Corn Fields by Bly Pope, Pencil on paper, 10 x 13
This year I had the honor of serving as a juror for the drawing and pastels class at the 2021 Minnesota State Fair Fine Arts Exhibition. Each year, the Exhibition proves an amazing showcase of amateur and professional artists representing the diversity and talent of Minnesota artists. This post is to highlight the artist who I awarded a second place ribbon: Bly Pope and his drawing Corn Fields.
The judging process was divided into two phases this year. The first phase was online: as I viewed this landscape from my laptop, I was drawn to the preciseness of Bly’s work as well as the melancholy beauty of the gray toned corn fields and sky. The second phase of the judging was in person: I was amazed by the richness and contrast of the texture of the image and the almost sculptural quality of this tiny window looking onto a timeless and familiar landscape. I asked Bly about the drawing:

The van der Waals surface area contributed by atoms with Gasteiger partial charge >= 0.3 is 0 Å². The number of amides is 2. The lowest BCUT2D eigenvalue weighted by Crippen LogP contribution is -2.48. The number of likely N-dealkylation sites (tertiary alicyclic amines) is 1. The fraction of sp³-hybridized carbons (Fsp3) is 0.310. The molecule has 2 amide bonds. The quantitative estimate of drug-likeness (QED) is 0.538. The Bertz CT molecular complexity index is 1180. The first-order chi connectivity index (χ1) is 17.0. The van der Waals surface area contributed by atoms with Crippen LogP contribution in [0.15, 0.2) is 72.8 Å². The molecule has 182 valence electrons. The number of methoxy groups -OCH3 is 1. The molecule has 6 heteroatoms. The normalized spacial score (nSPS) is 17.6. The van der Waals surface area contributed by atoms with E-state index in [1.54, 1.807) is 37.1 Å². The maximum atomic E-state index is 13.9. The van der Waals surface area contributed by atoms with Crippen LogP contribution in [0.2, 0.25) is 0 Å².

The drawing itself took 110 hours to complete, and is based on a corn field near Hudson, Wisconsin, where my twin brother Rowan and my folks and I used to live. I loved the sweep and flow of the clouds in the photograph — and the complexity of detail I saw in the field itself — and I knew I had to turn it into a pencil drawing. I had a feeling it was going to be a challenge before I started, and it ended up being the most difficult small drawing I’ve done in my life!
I built up the graphite with a mechanical pencil in three layers – the first layer involved adding light values with the pencil and blurring/smearing with a Q-tip, the second layer I added more heavy darks and expanded the details in the first layer, and the third layer of graphite involved more touch-ups and the darkest darks.
Besides being a technical test or challenge for myself, I also wanted the drawing to convey the beauty, majesty and grandeur of nature, and seeing the world around us with care, reverence and gratitude — and our humble place within it.
The meditative quality of Bly’s drawing comes through as a richness of tones and textures that to me, seems like a metaphor for the richness and abundance of the farm land. The choice to use pencil strikes me as nod to historic black and white photos of countryside left largely behind as population shifts to more urban settings over generations accompanied by the timeless grandeur of the sky arching overhead.
If you attend the Fair this year, stop by the Fine Arts building at the corner of Randall and Cosgrove, otherwise take a look at the online catalog. Learn more about Bly Pope at http://popebrothersart.org/ and https://www.instagram.com/blypope/.